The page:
Kate said...

Pouring rain is a wonderful thing!We have had drizzle all weekend which is also rather nice.

Maggie said...

You must have enjoyed the rain Pattie. I always see on our Sky news how dry it has been in Atlanta.
I don't listen to local news much but everyone around the place has been talking about earth day, so it must have been widely reported.
Good omelet Kate.

Maggie said...

Look at Sydney, what a great photo of the Bridge, it has to be the best city in the world with the harbour and all the little coves, ferries, Morton Bay fig trees, sandstone buildings, old terrace houses, great beaches and wonderful national parks.
I was born in Sydney city and spent much of my first 21 years wandering the streets there, many happy memories and lots of days spent in the botanic gardens looking out at the harbour, wandering through the Rocks area, riding on ferries or sitting at the old Central station watching the steam trains and the the people come and go.
If any of you come to Australia you must roam around Sydney.

Anonymous said...

Kristy (my 13 year old daughter)found lots of candles and told us that no-one could use any lights from 7.30pm till 9pm... so we watched Robin Hood in candle-light!!! Many houses around us in Hobart turned off their lights for Earth Hour.

Will said...

We got into this and went to a local park with a great view of Melbourne to see all the lights go out. It was a bit of a let down - not as many went out as we'd hoped. Then we went home and had dukkah in the dark, carrying around candles to and from the kitchen to bring over the plates of olive oil and bread! Good old fashioned lighting.
Shouldn't we be doing this more often?

Maggie said...

I agree when I was a small child we seemed to have lots of blackouts so we would get out the candles and sit around and chat. I also remember in the 70's it was fashionable to have dinner parties and have fondue heated gently over bees wax candles and and have candle lit dinners and someone would play guitar and we would sing and talk about all sorts of topics.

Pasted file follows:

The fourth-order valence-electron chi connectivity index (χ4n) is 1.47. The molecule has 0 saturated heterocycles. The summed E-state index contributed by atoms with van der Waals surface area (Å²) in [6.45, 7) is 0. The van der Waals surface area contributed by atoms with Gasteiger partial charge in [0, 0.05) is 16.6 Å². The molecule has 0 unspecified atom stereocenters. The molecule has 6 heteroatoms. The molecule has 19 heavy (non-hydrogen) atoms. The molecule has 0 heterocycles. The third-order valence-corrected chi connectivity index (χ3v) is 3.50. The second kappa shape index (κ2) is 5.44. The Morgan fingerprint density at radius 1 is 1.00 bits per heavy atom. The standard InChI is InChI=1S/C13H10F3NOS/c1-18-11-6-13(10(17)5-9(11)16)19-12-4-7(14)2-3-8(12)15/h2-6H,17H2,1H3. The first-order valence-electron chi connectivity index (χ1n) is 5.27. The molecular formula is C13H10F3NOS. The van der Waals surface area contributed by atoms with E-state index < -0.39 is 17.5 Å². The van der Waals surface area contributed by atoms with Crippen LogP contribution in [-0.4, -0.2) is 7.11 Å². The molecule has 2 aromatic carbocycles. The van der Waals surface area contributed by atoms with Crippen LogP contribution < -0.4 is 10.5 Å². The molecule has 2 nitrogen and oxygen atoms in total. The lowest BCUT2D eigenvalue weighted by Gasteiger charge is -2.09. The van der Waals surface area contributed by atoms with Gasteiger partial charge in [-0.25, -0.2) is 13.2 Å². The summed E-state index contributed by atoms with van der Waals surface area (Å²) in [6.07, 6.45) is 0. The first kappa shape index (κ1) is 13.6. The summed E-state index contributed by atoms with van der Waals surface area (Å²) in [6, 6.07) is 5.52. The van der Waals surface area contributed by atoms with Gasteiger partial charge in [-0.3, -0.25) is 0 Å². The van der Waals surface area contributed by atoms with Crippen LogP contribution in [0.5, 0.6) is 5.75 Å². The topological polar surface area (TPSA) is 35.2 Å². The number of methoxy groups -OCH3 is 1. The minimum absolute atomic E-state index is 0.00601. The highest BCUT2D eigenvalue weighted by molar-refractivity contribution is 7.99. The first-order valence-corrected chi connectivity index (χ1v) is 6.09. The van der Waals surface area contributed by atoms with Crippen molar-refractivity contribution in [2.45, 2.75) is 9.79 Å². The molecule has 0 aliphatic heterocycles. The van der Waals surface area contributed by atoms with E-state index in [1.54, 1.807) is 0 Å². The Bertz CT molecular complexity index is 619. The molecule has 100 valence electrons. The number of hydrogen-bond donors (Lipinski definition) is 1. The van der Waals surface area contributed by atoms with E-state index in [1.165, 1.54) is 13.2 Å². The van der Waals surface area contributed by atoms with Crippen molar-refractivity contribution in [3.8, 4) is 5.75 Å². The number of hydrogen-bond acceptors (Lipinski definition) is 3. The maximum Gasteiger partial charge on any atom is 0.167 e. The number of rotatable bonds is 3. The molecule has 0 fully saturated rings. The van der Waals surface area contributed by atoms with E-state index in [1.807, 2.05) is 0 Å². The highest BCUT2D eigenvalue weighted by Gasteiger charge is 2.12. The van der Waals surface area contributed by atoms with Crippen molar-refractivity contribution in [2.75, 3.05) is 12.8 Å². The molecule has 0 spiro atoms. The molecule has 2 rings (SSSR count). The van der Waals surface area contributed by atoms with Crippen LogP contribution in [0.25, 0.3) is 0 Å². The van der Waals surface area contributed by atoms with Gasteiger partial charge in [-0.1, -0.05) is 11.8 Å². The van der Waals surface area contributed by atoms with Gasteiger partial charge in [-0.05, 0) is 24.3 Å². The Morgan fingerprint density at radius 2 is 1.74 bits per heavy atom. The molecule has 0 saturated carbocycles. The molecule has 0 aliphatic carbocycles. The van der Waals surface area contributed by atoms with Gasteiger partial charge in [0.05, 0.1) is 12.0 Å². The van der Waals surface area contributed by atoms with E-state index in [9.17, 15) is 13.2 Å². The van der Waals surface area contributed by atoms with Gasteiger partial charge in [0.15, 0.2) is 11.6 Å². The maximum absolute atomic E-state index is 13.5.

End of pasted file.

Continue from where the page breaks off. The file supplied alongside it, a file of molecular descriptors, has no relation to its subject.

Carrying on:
gardengal said...

Well I hate to be the voice of dissent, but if the Adelaide Council could turn off all the lights one night, but can't be bothered doing it every night, then they don't give a damn about the environment. Its just green washing.
The whole exercise is just to salve middle class angst. Wouldn't it be much better if everyone sat down and resolved not to leave any uneccessary lights on this year? To postpone buying that new car 'til next year? (and the year after and the year after). To examine every new purchase on a needs basis and not buy it if you don't need it? To examine every new purchase on its environmental foot print? To give up polar fleece and knit a jumper? To turn the telly, the computer and all their peripherals off at the power point every night? Not use the AC this summer?
If every person in the western world did one of those things this year, that would make a real impact.

And ... solar garden lights are not a sustainable form of lighting. They were never meant to be. They are a way of getting garden lights without running power into the garden.

Kate said...

Of course you are right and we all know that but all those other people out there need to be educated before any progress can be made. It is no good just you and I treading lightly, so somehow we have to gradually get into people's minds and I think an "Event" is probably, unfortunately the only way to grab the attention of most people. Secondly, solar lights are a fine way to illuminate a space inside at night. Of course it would be better to do more but surely having some people around and eating by the glow of these lanterns is a nice way to start a conversation with un-thinking friends about all this. Maybe you are just feeling a bit grumpy, gardengal, like I often do!

joco said...

Hiya Kate,

I only found out a few minutes before 20.00 hrs because of google's search page being black. No mention on our UK news either before or after the event.

We spent a happy hour just sitting in the dark, not even a candle or torch. ( solar lanterns: brill!)

I would have liked to learn what impact an hour makes, globally or by country. We live in the middle of nowhere, so I couldn't even tell how many took part as there are never any lights visible.

This ought to be a weekly occurrance. Great job you over there starting this last year.